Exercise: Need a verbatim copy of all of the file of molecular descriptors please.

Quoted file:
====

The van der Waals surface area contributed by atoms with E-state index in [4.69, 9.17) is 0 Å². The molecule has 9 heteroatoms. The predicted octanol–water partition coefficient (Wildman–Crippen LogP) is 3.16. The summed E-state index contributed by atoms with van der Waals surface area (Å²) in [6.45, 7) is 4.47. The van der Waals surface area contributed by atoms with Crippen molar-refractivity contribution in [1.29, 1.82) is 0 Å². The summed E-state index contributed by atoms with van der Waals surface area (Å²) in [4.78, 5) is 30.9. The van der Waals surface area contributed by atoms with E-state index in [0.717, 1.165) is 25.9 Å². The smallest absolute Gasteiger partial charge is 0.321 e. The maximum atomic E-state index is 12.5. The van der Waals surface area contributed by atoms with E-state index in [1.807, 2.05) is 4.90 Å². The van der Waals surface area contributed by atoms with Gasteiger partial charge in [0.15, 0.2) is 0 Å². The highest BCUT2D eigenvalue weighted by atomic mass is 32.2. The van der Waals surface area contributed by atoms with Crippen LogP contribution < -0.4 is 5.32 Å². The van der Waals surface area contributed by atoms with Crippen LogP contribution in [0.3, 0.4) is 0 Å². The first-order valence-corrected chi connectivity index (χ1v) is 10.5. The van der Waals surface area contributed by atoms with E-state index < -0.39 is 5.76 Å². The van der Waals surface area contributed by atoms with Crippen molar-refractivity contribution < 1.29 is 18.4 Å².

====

The van der Waals surface area contributed by atoms with E-state index in [4.69, 9.17) is 0 Å². The molecule has 9 heteroatoms. The predicted octanol–water partition coefficient (Wildman–Crippen LogP) is 3.16. The summed E-state index contributed by atoms with van der Waals surface area (Å²) in [6.45, 7) is 4.47. The van der Waals surface area contributed by atoms with Crippen molar-refractivity contribution in [1.29, 1.82) is 0 Å². The summed E-state index contributed by atoms with van der Waals surface area (Å²) in [4.78, 5) is 30.9. The van der Waals surface area contributed by atoms with E-state index in [0.717, 1.165) is 25.9 Å². The smallest absolute Gasteiger partial charge is 0.321 e. The maximum atomic E-state index is 12.5. The van der Waals surface area contributed by atoms with E-state index in [1.807, 2.05) is 4.90 Å². The van der Waals surface area contributed by atoms with Gasteiger partial charge in [0.15, 0.2) is 0 Å². The highest BCUT2D eigenvalue weighted by atomic mass is 32.2. The van der Waals surface area contributed by atoms with Crippen LogP contribution < -0.4 is 5.32 Å². The van der Waals surface area contributed by atoms with Crippen LogP contribution in [0.3, 0.4) is 0 Å². The first-order valence-corrected chi connectivity index (χ1v) is 10.5. The van der Waals surface area contributed by atoms with E-state index < -0.39 is 5.76 Å². The van der Waals surface area contributed by atoms with Crippen molar-refractivity contribution < 1.29 is 18.4 Å².